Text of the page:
Six counts of bribery, one of treating and one of illegal activities has been lodged by veteran Member of Parliament and former HRPP Cabinet Member Gatoloaifaana Amataga Gidlow against FAST candidate who secured the win at the April 9th general elections for Faasaleleaga 2; Magele Sekati Fiaui.
Proceedings in the Supreme Court of Samoa began with counsel for petitioner, Leiataualesa Jerry Brunt applying for an adjournment saying they had negotiations still in progress.
Counsel for Magele, Alex Sua however did not support the application, and told the Court it was unreasonable to adjorn court proceedings.
“E le fetosoaina faa pautolo ia taualumaga o le Faamasinoga,” Mr Sua said.
The Honourable Chief Justice Satiu Simativa Perese and Justice Tafaoimalo Tologata Leilani Tuala-Warren dismissed the request to adjourn.
The first witness for the petitioner was a matai from Vaiafai, Iva named Fataloto Fealoai Fataloto who accused Magele Sekati of giving him a $50 tala note in March.
Fataloto told the Court Magele had told him to remember the election “manatua le palota”.
Fataloto also accused the mother of the winning candidate, Mrs Taumaloto Fetaui whom the witness claims had told him to remember her son during the elections.
When crossed examined by Alex Su’a, Fataloto said he only remembers being given a $50 tala note, but he does not recall the color of the note he says he received that day.
The second witness for petitioner was a female matai by the name of Memea Vasati Lino.
Married to a Vaiafai matai, Memea testified that she has never seen Magele Sekati nor his mother Magele Taumaloto Fetaui in any village events during her 16 years living in Vaiafai, Iva.
She said in April this year, Magele Sekati came to her and two other women of the Vaiafai’s Women Committee and presented a donation of $1000 tala for the construction of the new Fale Komiti.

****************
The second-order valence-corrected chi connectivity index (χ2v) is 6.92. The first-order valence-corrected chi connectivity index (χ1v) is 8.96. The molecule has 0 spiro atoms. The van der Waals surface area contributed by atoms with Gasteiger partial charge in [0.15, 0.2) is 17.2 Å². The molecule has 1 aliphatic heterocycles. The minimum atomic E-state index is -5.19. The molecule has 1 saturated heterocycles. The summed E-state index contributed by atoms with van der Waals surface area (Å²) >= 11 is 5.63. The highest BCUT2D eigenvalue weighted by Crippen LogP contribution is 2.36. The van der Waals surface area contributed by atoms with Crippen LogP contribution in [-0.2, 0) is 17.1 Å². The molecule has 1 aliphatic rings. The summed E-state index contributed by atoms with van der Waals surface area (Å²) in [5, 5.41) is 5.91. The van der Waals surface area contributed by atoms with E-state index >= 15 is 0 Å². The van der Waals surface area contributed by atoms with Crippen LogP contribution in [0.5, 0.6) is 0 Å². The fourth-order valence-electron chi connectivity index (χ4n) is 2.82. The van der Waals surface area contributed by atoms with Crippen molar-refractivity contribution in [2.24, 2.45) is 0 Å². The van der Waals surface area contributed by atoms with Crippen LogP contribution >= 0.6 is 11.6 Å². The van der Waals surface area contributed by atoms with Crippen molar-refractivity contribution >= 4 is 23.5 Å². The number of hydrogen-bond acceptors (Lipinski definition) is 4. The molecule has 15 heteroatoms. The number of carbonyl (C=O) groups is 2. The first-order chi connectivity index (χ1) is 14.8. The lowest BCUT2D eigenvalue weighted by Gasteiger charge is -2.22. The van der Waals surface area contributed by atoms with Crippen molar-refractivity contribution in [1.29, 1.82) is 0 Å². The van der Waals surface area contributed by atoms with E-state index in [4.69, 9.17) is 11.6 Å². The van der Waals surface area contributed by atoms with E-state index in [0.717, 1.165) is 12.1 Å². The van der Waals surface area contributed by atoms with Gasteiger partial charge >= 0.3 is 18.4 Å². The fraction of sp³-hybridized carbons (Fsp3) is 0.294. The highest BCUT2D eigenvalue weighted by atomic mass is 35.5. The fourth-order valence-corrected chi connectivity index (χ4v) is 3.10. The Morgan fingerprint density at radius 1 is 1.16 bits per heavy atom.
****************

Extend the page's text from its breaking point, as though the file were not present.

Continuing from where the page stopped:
She said Magele told them that it is was a donation from his mother Magele Taumaloto Fiaui.
In cross examining Alex Sua asked Memea if she didn’t think that was what villagers ought to do, to assist with donations towards the Fale Komi, and Memea replied, yes.
The other activity the witness testified Magele assisted with was the Iva Catholic Church tausala (a pageant-type of fundraiser where villagers dance as tausala, and have their families donate money).
Memea, who is the Executive Secretary of the Iva Catholic Church told the Court that she and two other matais approached Magele, requesting if he could perform the taualuga for the pageant. A request she said, that was was accepted by the successful candidate Magele Sekati.
Memea the goes on to testify that Magele’s mother turned up on the tausala night with $600 cash and asked that she can pay $400 later, to make up the $1000 tala, which according to Memea, is the minimum amount (tupe amata) for anyone dancing a tausala, or performing the taualuga.
Another witness Vitolia Faifua, a villager of Vaoiva a sub-village of Iva, told the Court she saw a white van dropping off plates of food to her neighbor’s home. She alleged the white van belonged to Magele Sekati’s committee.
“It is the van that I see picking up Magele Sekati’s secretary named Faauliuli,” said Vitolia.
Two more witnesses are expected to take the stand for Gatoloai’s petitions. It has not been confirmed how many witnesses would be called by Magele Sekati in his counter-petition.
The case continues before the Supreme Court on Tuesday.